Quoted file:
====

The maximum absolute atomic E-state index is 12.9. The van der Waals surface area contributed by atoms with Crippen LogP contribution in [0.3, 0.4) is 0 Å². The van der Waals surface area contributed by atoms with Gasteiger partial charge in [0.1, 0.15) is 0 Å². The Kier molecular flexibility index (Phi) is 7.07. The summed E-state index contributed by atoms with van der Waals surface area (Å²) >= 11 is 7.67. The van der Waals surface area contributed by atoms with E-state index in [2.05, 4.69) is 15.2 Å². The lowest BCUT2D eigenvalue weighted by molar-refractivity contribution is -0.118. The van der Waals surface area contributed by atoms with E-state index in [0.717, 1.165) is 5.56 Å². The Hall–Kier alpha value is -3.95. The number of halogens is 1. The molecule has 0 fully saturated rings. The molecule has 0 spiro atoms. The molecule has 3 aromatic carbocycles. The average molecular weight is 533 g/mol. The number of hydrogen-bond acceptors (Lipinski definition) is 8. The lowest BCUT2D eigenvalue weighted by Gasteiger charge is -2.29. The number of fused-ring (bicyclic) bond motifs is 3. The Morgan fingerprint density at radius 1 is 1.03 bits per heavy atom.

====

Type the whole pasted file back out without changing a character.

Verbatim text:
The maximum absolute atomic E-state index is 12.9. The van der Waals surface area contributed by atoms with Crippen LogP contribution in [0.3, 0.4) is 0 Å². The van der Waals surface area contributed by atoms with Gasteiger partial charge in [0.1, 0.15) is 0 Å². The Kier molecular flexibility index (Phi) is 7.07. The summed E-state index contributed by atoms with van der Waals surface area (Å²) >= 11 is 7.67. The van der Waals surface area contributed by atoms with E-state index in [2.05, 4.69) is 15.2 Å². The lowest BCUT2D eigenvalue weighted by molar-refractivity contribution is -0.118. The van der Waals surface area contributed by atoms with E-state index in [0.717, 1.165) is 5.56 Å². The Hall–Kier alpha value is -3.95. The number of halogens is 1. The molecule has 0 fully saturated rings. The molecule has 0 spiro atoms. The molecule has 3 aromatic carbocycles. The average molecular weight is 533 g/mol. The number of hydrogen-bond acceptors (Lipinski definition) is 8. The lowest BCUT2D eigenvalue weighted by Gasteiger charge is -2.29. The number of fused-ring (bicyclic) bond motifs is 3. The Morgan fingerprint density at radius 1 is 1.03 bits per heavy atom.